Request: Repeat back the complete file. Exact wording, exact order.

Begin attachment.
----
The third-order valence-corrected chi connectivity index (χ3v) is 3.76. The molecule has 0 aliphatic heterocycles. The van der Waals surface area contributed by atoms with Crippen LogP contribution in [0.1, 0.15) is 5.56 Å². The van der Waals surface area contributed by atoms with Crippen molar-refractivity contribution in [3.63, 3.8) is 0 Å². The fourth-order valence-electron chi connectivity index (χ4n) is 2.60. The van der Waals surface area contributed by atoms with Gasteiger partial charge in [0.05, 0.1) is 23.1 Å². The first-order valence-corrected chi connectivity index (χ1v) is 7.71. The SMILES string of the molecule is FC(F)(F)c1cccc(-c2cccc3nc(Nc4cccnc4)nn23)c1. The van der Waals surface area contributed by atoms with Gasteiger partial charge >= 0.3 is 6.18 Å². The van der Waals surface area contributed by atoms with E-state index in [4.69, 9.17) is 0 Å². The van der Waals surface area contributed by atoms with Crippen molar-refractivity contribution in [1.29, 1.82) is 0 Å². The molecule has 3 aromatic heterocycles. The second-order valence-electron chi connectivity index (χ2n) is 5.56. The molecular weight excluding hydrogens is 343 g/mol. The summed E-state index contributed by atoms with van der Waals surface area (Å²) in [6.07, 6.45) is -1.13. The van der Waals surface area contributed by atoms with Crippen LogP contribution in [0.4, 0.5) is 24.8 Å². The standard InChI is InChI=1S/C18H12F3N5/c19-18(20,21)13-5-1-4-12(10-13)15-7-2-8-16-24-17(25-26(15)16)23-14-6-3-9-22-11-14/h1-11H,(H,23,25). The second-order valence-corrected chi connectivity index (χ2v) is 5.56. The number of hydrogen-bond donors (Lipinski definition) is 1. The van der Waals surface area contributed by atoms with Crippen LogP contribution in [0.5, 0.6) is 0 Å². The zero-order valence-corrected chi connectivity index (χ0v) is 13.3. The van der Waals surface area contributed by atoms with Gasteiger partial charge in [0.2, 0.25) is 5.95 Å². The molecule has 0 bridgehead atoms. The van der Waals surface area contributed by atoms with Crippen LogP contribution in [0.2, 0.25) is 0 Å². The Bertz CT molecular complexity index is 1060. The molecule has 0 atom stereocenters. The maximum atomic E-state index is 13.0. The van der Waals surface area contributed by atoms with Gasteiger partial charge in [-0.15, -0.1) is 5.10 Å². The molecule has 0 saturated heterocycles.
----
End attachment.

The third-order valence-corrected chi connectivity index (χ3v) is 3.76. The molecule has 0 aliphatic heterocycles. The van der Waals surface area contributed by atoms with Crippen LogP contribution in [0.1, 0.15) is 5.56 Å². The van der Waals surface area contributed by atoms with Crippen molar-refractivity contribution in [3.63, 3.8) is 0 Å². The fourth-order valence-electron chi connectivity index (χ4n) is 2.60. The van der Waals surface area contributed by atoms with Gasteiger partial charge in [0.05, 0.1) is 23.1 Å². The first-order valence-corrected chi connectivity index (χ1v) is 7.71. The SMILES string of the molecule is FC(F)(F)c1cccc(-c2cccc3nc(Nc4cccnc4)nn23)c1. The van der Waals surface area contributed by atoms with Gasteiger partial charge >= 0.3 is 6.18 Å². The van der Waals surface area contributed by atoms with E-state index in [4.69, 9.17) is 0 Å². The van der Waals surface area contributed by atoms with Crippen molar-refractivity contribution in [1.29, 1.82) is 0 Å². The molecule has 3 aromatic heterocycles. The second-order valence-electron chi connectivity index (χ2n) is 5.56. The molecular weight excluding hydrogens is 343 g/mol. The summed E-state index contributed by atoms with van der Waals surface area (Å²) in [6.07, 6.45) is -1.13. The van der Waals surface area contributed by atoms with Crippen LogP contribution in [0.4, 0.5) is 24.8 Å². The standard InChI is InChI=1S/C18H12F3N5/c19-18(20,21)13-5-1-4-12(10-13)15-7-2-8-16-24-17(25-26(15)16)23-14-6-3-9-22-11-14/h1-11H,(H,23,25). The second-order valence-corrected chi connectivity index (χ2v) is 5.56. The number of hydrogen-bond donors (Lipinski definition) is 1. The van der Waals surface area contributed by atoms with Crippen LogP contribution in [0.5, 0.6) is 0 Å². The zero-order valence-corrected chi connectivity index (χ0v) is 13.3. The van der Waals surface area contributed by atoms with Gasteiger partial charge in [0.2, 0.25) is 5.95 Å². The molecule has 0 bridgehead atoms. The van der Waals surface area contributed by atoms with Crippen LogP contribution in [0.2, 0.25) is 0 Å². The Bertz CT molecular complexity index is 1060. The molecule has 0 atom stereocenters. The maximum atomic E-state index is 13.0. The van der Waals surface area contributed by atoms with Gasteiger partial charge in [-0.15, -0.1) is 5.10 Å². The molecule has 0 saturated heterocycles.